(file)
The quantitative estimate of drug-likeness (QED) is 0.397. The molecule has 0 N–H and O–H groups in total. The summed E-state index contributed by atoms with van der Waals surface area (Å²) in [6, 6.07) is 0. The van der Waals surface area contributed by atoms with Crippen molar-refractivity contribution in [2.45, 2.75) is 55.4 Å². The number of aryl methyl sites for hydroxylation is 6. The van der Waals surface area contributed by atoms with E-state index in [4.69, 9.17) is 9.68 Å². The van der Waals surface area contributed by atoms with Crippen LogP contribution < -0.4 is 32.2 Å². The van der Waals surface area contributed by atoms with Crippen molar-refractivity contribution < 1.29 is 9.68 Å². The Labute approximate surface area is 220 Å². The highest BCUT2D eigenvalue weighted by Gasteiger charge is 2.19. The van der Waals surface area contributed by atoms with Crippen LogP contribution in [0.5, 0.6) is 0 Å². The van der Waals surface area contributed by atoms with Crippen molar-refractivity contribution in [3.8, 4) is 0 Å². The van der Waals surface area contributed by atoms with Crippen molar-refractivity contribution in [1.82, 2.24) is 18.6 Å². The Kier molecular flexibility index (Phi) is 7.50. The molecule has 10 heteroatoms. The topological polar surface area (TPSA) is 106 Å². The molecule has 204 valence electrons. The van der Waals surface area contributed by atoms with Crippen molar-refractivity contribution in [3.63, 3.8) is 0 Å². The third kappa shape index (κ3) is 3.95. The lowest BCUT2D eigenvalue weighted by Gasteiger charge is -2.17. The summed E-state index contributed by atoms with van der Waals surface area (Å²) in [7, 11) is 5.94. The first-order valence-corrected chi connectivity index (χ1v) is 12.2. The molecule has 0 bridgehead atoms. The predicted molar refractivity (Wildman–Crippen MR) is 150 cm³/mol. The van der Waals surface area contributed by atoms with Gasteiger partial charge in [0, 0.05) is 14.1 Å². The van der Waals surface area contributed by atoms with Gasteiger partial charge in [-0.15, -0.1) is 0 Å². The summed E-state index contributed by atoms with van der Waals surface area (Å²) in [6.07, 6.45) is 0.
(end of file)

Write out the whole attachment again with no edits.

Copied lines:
The quantitative estimate of drug-likeness (QED) is 0.397. The molecule has 0 N–H and O–H groups in total. The summed E-state index contributed by atoms with van der Waals surface area (Å²) in [6, 6.07) is 0. The van der Waals surface area contributed by atoms with Crippen molar-refractivity contribution in [2.45, 2.75) is 55.4 Å². The number of aryl methyl sites for hydroxylation is 6. The van der Waals surface area contributed by atoms with E-state index in [4.69, 9.17) is 9.68 Å². The van der Waals surface area contributed by atoms with Crippen LogP contribution < -0.4 is 32.2 Å². The van der Waals surface area contributed by atoms with Crippen molar-refractivity contribution < 1.29 is 9.68 Å². The Labute approximate surface area is 220 Å². The highest BCUT2D eigenvalue weighted by Gasteiger charge is 2.19. The van der Waals surface area contributed by atoms with Crippen LogP contribution in [0.5, 0.6) is 0 Å². The van der Waals surface area contributed by atoms with Crippen molar-refractivity contribution in [3.8, 4) is 0 Å². The van der Waals surface area contributed by atoms with Crippen molar-refractivity contribution in [1.82, 2.24) is 18.6 Å². The Kier molecular flexibility index (Phi) is 7.50. The molecule has 10 heteroatoms. The topological polar surface area (TPSA) is 106 Å². The molecule has 204 valence electrons. The van der Waals surface area contributed by atoms with Crippen molar-refractivity contribution in [3.63, 3.8) is 0 Å². The third kappa shape index (κ3) is 3.95. The lowest BCUT2D eigenvalue weighted by Gasteiger charge is -2.17. The summed E-state index contributed by atoms with van der Waals surface area (Å²) in [7, 11) is 5.94. The first-order valence-corrected chi connectivity index (χ1v) is 12.2. The molecule has 0 bridgehead atoms. The predicted molar refractivity (Wildman–Crippen MR) is 150 cm³/mol. The van der Waals surface area contributed by atoms with Gasteiger partial charge in [0, 0.05) is 14.1 Å². The van der Waals surface area contributed by atoms with Gasteiger partial charge in [-0.15, -0.1) is 0 Å². The summed E-state index contributed by atoms with van der Waals surface area (Å²) in [6.07, 6.45) is 0.